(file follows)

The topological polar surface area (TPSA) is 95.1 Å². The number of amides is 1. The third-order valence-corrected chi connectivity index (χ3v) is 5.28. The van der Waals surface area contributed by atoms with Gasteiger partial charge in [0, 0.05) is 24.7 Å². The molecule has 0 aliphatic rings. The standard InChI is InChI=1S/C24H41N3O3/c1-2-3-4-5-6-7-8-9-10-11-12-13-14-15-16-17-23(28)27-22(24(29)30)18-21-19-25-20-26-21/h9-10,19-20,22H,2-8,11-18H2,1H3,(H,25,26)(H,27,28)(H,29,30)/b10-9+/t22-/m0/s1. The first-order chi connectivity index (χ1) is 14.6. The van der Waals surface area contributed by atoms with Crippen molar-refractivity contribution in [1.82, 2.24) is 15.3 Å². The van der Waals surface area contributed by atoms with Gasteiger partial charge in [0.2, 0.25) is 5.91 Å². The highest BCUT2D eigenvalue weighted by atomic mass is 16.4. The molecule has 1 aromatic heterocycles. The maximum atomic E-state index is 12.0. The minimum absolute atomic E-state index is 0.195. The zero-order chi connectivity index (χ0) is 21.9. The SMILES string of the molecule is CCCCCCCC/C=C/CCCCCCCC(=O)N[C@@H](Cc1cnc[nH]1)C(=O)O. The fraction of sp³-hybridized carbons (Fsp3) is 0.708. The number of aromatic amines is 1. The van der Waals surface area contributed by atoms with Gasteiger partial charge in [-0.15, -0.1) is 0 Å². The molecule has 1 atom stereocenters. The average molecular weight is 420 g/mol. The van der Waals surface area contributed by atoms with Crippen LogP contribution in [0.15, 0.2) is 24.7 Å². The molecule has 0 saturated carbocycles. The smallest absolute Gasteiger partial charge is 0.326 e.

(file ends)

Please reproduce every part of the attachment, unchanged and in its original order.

The topological polar surface area (TPSA) is 95.1 Å². The number of amides is 1. The third-order valence-corrected chi connectivity index (χ3v) is 5.28. The van der Waals surface area contributed by atoms with Gasteiger partial charge in [0, 0.05) is 24.7 Å². The molecule has 0 aliphatic rings. The standard InChI is InChI=1S/C24H41N3O3/c1-2-3-4-5-6-7-8-9-10-11-12-13-14-15-16-17-23(28)27-22(24(29)30)18-21-19-25-20-26-21/h9-10,19-20,22H,2-8,11-18H2,1H3,(H,25,26)(H,27,28)(H,29,30)/b10-9+/t22-/m0/s1. The first-order chi connectivity index (χ1) is 14.6. The van der Waals surface area contributed by atoms with Crippen molar-refractivity contribution in [1.82, 2.24) is 15.3 Å². The van der Waals surface area contributed by atoms with Gasteiger partial charge in [0.2, 0.25) is 5.91 Å². The highest BCUT2D eigenvalue weighted by atomic mass is 16.4. The molecule has 1 aromatic heterocycles. The maximum atomic E-state index is 12.0. The minimum absolute atomic E-state index is 0.195. The zero-order chi connectivity index (χ0) is 21.9. The SMILES string of the molecule is CCCCCCCC/C=C/CCCCCCCC(=O)N[C@@H](Cc1cnc[nH]1)C(=O)O. The fraction of sp³-hybridized carbons (Fsp3) is 0.708. The number of aromatic amines is 1. The van der Waals surface area contributed by atoms with Gasteiger partial charge in [-0.15, -0.1) is 0 Å². The molecule has 1 atom stereocenters. The average molecular weight is 420 g/mol. The van der Waals surface area contributed by atoms with Crippen LogP contribution in [0.15, 0.2) is 24.7 Å². The molecule has 0 saturated carbocycles. The smallest absolute Gasteiger partial charge is 0.326 e.